Art & Entertainment | Book Reviews | Education | Entertainment Video | Health | Lifestyle | Sport | Sport Video | Search

 


Keep your pets safe at Guy Fawkes

Keep your pets safe at Guy Fawkes

“Guy Fawkes Night can be a terrifying time for animals,” says SPCA Auckland CEO Christine Kalin.

“The loud noises and bright flashes of fireworks can send them into a panic because their senses are much, much more sensitive than ours.

“We are supposed to wear hearing protection when exposed to anything above 85 decibels. Fireworks typically produce about 140 decibels – enough to immediately damage human hearing.

“A dog’s hearing is twice as sensitive as a human’s and a cat’s is three times as sensitive, so the bangs from fireworks can be extremely distressing for them.”

Here are 5 tips from SPCA Auckland to help keep your pets safe and calm on Guy Fawkes Night:

1. Stay home with your pet – they’ll be less stressed with someone they trust close by.

2. Keep them indoors – where they won’t see the flashes and the bangs will be muffled. Close doors and windows and draw the curtains. Turn up the volume on your radio or TV to help drown out loud bangs.

3. Put a collar and registration tag on your dog – if your dog panics and bolts, it will help rescuers reunite you. Attach a disc with your contact phone number.

4. Take special care of elderly or nervous pets – consult your vet for the best advice on keeping them calm, including sedation if necessary.

5. Move horses and farm animals away from fireworks – and make sure all fences are secure. Stable horses where possible.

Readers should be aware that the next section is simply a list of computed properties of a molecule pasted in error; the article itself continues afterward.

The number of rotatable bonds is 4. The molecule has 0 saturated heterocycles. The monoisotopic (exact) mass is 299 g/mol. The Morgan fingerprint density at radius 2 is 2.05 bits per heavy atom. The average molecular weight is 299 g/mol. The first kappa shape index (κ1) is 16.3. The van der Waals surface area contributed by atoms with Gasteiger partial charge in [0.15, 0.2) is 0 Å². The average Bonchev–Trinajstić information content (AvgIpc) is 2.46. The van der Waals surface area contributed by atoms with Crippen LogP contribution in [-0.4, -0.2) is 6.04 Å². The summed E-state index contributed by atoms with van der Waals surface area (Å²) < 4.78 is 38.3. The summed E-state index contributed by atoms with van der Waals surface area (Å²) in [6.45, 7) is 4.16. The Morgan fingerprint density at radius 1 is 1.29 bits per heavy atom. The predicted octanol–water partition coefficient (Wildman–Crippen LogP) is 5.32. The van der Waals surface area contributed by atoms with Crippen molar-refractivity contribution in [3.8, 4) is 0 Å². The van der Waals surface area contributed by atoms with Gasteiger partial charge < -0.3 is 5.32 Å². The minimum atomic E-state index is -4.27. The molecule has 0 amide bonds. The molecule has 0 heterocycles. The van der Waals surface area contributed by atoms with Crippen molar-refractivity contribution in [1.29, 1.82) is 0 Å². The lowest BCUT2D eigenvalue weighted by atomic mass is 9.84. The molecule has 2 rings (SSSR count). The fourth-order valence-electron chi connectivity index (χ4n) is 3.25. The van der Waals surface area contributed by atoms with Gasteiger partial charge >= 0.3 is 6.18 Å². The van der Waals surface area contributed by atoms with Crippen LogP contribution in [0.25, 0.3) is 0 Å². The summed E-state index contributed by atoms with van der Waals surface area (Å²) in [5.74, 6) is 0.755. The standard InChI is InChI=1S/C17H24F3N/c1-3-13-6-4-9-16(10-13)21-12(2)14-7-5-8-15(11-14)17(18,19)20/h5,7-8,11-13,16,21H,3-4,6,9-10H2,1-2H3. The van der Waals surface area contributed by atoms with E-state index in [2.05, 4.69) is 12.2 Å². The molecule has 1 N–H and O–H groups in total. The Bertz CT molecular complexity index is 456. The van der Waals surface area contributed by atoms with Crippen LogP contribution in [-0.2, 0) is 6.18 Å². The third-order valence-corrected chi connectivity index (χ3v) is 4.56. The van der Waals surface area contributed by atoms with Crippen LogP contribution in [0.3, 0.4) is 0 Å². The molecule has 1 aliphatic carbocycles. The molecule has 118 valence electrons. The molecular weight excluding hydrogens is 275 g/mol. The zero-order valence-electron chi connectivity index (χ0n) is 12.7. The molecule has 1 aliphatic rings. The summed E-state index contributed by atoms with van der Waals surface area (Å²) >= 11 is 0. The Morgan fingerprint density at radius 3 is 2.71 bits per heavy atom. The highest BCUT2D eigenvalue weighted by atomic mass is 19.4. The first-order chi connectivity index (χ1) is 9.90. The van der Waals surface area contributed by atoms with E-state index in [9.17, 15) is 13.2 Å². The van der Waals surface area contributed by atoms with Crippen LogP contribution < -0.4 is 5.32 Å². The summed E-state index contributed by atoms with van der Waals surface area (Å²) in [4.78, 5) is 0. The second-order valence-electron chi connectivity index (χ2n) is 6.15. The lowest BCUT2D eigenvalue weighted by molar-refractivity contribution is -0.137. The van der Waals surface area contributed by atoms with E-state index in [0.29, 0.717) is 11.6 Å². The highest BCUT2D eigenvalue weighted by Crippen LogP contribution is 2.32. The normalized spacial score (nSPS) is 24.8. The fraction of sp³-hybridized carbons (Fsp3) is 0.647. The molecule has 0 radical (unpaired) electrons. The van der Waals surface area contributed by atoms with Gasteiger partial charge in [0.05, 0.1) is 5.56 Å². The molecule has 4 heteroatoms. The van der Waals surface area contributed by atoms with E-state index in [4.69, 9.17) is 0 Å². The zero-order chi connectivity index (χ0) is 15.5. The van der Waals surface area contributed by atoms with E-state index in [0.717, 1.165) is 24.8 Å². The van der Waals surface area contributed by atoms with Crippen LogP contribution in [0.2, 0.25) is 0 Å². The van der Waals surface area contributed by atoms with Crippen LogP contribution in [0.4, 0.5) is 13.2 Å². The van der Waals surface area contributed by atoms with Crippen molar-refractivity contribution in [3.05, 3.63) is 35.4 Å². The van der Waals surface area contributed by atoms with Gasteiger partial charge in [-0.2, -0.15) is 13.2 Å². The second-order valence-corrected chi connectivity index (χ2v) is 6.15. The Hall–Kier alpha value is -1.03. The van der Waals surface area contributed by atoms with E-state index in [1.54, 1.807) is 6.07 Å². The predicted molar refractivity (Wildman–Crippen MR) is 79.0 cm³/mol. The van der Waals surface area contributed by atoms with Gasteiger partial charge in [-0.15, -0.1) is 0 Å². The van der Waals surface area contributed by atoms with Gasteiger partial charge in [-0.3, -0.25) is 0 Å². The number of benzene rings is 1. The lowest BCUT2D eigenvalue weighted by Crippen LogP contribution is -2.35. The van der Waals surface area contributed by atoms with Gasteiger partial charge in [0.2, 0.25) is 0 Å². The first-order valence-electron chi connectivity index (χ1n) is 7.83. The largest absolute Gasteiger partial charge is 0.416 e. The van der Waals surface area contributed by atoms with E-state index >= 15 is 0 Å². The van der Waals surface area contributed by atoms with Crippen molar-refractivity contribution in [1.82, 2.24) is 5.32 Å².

If your animal goes missing, please contact your local vet clinics and register your lost pet at www.petsonthenet.co.nz.

SPCA Auckland continues to seek a ban on the sale of fireworks to the public.

ENDS

© Scoop Media

 
 
 
 
 
Culture Headlines | Health Headlines | Education Headlines

 

Scoop Review Of Books: No Longer An Island

Simon Nathan reviews 'Zealandia: Our Continent Revealed': The idea that New Zealand is part of a large submerged continent is not new... There was renewed interest in the extent of offshore New Zealand from the 1970s onwards with the start of offshore drilling for oil and gas, and this was given impetus by a UN agreement which allowed countries to claim an Extended Continental Shelf (ECS). More>>

Art: Simon Denny Recreates Kim Dotcom’s Personal Effects

Who owns what? How has the internet changed our relation to the world? These are two of the many questions Simon Denny raises in the latest exhibition at the Adam Art Gallery, opening on Saturday 4 October. More>>

Theatre: The F Word: Sex Without The 'ism'

Sex without the 'ism' Okay, so the sexes are equal in the eyes of the law. What the F happens now? More>>

Scoop Review Of Books: Don’t Eat The Fish

On 'The Catch' by Michael Field What the ecologically edible lists don’t appear to take into account – and they should – is slavery... It’s not an easy read, but it’s definitely near the top of my listicle of “5 Political Books You Must Read This Year”. More>>

ALSO:

Caracals: Small Cats With Big Ears Arrive At Wellington Zoo

Visitors to Wellington Zoo will be able to see New Zealand’s first Caracals in the Zoo’s new Grassland Cats habitat, with a special visitor opening day on Saturday 27 September. More>>

ALSO:

Gordon Campbell: Classics - Tales From Moominvalley
Can’t speak for the reading end of it but the Moomins ( or maybe the story about Margaret Wise Brown) were the most enjoyable subject to think about and write about during these whole first 50 issues of Werewolf. For that reason – and because the Moomins always reward re-reading – I’ve decided to reprint it. The only added element is a link to an interesting hour long documentary about Tove Jansson. More>>

ALSO:

Repping In The Pacific: All Blacks And Manu Samoa To Play Historic Apia Test

The All Blacks will play Manu Samoa in Apia on Wednesday 8 July next year as part of both teams’ preparations for Rugby World Cup 2015. More>>

ALSO:

Get More From Scoop

 
 

LATEST HEADLINES

 
 
 
 
Culture
Search Scoop  
 
 
Powered by Vodafone
NZ independent news